Pat yourself on the back. You’ve migrated all your critical data to a robust and secure cloud platform. It may have been a time-consuming and intense battle, but you have finally located, consolidated, and relocated all of your company’s data, enabling a true collaborative environment. Ready to do it again?
Wait. What? You’re probably asking yourself why you’d need to engage in such an activity again so soon. After all, your users and senior leaders are quite happy with the new features and functionality that the cloud provides. It was a long road, but you accomplished your goal and successfully migrated your company’s identity, email, applications, and even unstructured data. However, by consolidating data onto the cloud-based platform of choice, you’ve made it easier to move again and again, as needed – or as requested by the executive office.
Factors that influence a decision to migrate
Imagine a scenario where contract negotiations break down, prices change, and competitors may offer lucrative sign-on deals almost too good to pass up. With enough incentives in place, senior executives may decide that it’s more cost-effective and desirable to change cloud storage resources – calling on IT to make it happen once again.
Alternatively, consider the case of license bundling. Large technology providers could offer up low-cost cloud storage as a perk in closing a deal for a long-term contract on a productivity application bundle. For instance, Microsoft Office can get expensive for an enterprise when it’s used across many users and sites. Wouldn’t it be logical for Microsoft to throw in Azure to sweeten the deal on a long-term contract?
Please don’t shoot the messenger, but just because you’re on the cloud provider platform you evaluated and selected, doesn’t necessarily mean that you’re staying there. As with everything in the IT world, things change frequently. Providers come and go, cloud vendors merge and their platforms get assimilated into other products as the industry evolves.
However, aside from the normal business decision that revolves around vendor landscape, price or functionality, there are the discussions that take place behind closed doors that can be the impetus for change. As a case study example, let’s take Wal-Mart’s plan to offer its products for Google’s voice shopping which will compete with Amazon’s voice assistant. Combined with reports that the company is developing its own cloud-based data solution, Wal-Mart no longer sees Amazon as its cloud storage solution, but rather as its competitor. As such, Wal-Mart is making the decision to move its stored content off Amazon Web Services (AWS) for obvious reasons. It’s a decision from the top down to move to a new a new cloud storage provider, requiring IT to make it happen.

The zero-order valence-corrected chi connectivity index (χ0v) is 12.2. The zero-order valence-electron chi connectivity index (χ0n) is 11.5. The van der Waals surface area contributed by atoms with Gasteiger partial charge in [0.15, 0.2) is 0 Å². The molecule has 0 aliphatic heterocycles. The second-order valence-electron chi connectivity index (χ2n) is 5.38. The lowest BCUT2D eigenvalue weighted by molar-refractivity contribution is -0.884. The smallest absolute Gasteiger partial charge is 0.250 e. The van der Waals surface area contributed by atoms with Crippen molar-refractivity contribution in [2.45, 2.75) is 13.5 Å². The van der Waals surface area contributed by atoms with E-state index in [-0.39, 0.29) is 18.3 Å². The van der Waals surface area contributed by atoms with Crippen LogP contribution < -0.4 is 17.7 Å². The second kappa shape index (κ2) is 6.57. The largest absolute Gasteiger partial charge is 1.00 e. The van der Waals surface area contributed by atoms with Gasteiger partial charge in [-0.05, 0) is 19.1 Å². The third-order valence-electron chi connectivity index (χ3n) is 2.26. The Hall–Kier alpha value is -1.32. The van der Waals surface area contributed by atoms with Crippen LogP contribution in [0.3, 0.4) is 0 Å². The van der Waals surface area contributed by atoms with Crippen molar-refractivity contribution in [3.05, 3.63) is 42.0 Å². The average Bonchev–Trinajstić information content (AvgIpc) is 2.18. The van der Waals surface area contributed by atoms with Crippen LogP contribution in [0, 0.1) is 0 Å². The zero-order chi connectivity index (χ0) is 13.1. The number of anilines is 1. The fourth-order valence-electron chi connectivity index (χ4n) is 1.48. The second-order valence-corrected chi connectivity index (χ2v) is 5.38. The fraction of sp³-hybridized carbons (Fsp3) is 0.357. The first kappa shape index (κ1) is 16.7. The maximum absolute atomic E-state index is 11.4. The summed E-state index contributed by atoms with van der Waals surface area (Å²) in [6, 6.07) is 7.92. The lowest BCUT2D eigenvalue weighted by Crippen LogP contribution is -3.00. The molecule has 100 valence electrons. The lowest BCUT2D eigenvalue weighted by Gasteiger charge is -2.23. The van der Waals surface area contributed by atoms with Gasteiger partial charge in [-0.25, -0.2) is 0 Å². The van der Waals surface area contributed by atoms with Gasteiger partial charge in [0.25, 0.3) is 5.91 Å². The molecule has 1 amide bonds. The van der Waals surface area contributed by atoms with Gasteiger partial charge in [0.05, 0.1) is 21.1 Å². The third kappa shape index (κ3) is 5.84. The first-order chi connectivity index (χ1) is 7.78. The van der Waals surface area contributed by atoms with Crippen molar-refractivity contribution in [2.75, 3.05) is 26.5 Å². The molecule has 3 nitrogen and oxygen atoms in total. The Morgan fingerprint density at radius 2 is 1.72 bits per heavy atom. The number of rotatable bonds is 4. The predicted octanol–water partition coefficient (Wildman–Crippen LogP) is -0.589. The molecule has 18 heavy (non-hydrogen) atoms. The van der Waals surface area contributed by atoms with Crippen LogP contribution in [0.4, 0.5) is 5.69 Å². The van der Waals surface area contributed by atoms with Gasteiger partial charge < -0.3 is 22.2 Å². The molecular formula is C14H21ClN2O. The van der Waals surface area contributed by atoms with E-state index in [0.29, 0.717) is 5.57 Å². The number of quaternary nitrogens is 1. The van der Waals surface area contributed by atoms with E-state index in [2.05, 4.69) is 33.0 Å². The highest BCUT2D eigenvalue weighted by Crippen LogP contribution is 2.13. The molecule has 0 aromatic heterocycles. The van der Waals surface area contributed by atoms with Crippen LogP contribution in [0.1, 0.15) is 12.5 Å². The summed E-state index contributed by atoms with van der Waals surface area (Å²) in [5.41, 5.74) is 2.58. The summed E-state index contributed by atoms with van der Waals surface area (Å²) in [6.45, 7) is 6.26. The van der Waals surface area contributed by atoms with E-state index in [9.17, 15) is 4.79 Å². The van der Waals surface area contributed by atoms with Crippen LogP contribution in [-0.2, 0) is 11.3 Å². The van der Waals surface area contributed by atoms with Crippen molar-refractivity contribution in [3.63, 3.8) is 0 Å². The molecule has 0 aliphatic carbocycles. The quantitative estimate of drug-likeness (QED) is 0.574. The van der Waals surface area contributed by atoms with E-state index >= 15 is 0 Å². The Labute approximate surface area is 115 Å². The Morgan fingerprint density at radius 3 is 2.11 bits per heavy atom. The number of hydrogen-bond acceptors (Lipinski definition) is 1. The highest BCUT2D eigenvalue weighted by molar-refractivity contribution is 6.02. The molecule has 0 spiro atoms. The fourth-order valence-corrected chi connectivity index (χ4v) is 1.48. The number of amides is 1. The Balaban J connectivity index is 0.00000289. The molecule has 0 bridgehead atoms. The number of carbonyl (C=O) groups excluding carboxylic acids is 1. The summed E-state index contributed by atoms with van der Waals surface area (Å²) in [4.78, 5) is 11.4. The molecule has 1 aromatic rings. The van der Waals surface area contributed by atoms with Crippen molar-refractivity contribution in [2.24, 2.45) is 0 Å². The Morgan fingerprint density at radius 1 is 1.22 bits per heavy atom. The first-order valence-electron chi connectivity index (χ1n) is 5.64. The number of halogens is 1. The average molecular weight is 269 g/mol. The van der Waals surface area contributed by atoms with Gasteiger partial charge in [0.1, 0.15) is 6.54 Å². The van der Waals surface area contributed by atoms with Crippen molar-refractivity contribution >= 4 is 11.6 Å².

The ripple effect from that type of strategic business move doesn’t end there. According to the Wall Street Journal, Wal-Mart is also asking its vendor partners to steer clear of AWS. This might be a big surprise for an IT department that has done a terrific job of migrating its company’s data, only to find out that the migration needs to happen all over again because of a decision from higher up the chain. A decision on which IT has no influence, or insight into, for that matter.
A similar scenario has taken place with Target, who now competes with Amazon as a result of its acquisition of Whole Foods. This led the company to gradually transition off the AWS platform, not because of functionality or cost factors, but because of a strategic business move. And yet again, it’s up to IT to make it happen.
These real-world examples are representative of the whole and help to illustrate that even when your storage strategies are working well, a decision by a high ranking executive can seemingly come out of nowhere and lead to another migration. So, how do you keep up with the consequences of these business decisions that don’t involve IT?
What can you do?
Just like the old sales motto, “ABC” that stands for “always be closing,” the IT motto should be “always be prepared to migrate.” By following best practices for proper user management, and by assuring that all licensed accounts are being used and monitored, you can be in position, ready to migrate – as requested. It’s far better than waiting on pins and needles for the sign to come from above and crossing your fingers when it does. Instead, it’s critical to build the preparation into your best practices and procedures. This can be accomplished by standardizing on policies, documenting workflows, and generating reports that detail customizations and integrations. Most importantly, consolidate data whenever possible. This way, when the call comes to leap onto a new platform, you’ll be in the best position to make the move quickly and efficiently.
Here’s the best part. There are robust tools available that enable a seamless large-scale content migration. Tools such as analytics that provide details on data from the directory level down to the file level, and simulation capabilities that let you do a mock migration to identify potential issues before they happen. With this type of insight, you’ll “always be prepared to migrate.”
Don’t live in fear of the next migration. See how Cloud FastPath can help you maintain granular visibility of your data in case you might need to engage in the next big migration sooner than you think.
For help in developing a long-term strategy to move your company’s data files to a standardized storage platform in the cloud, sign up for a free trial of Tervela Cloud FastPath and discover the power of cloud migration!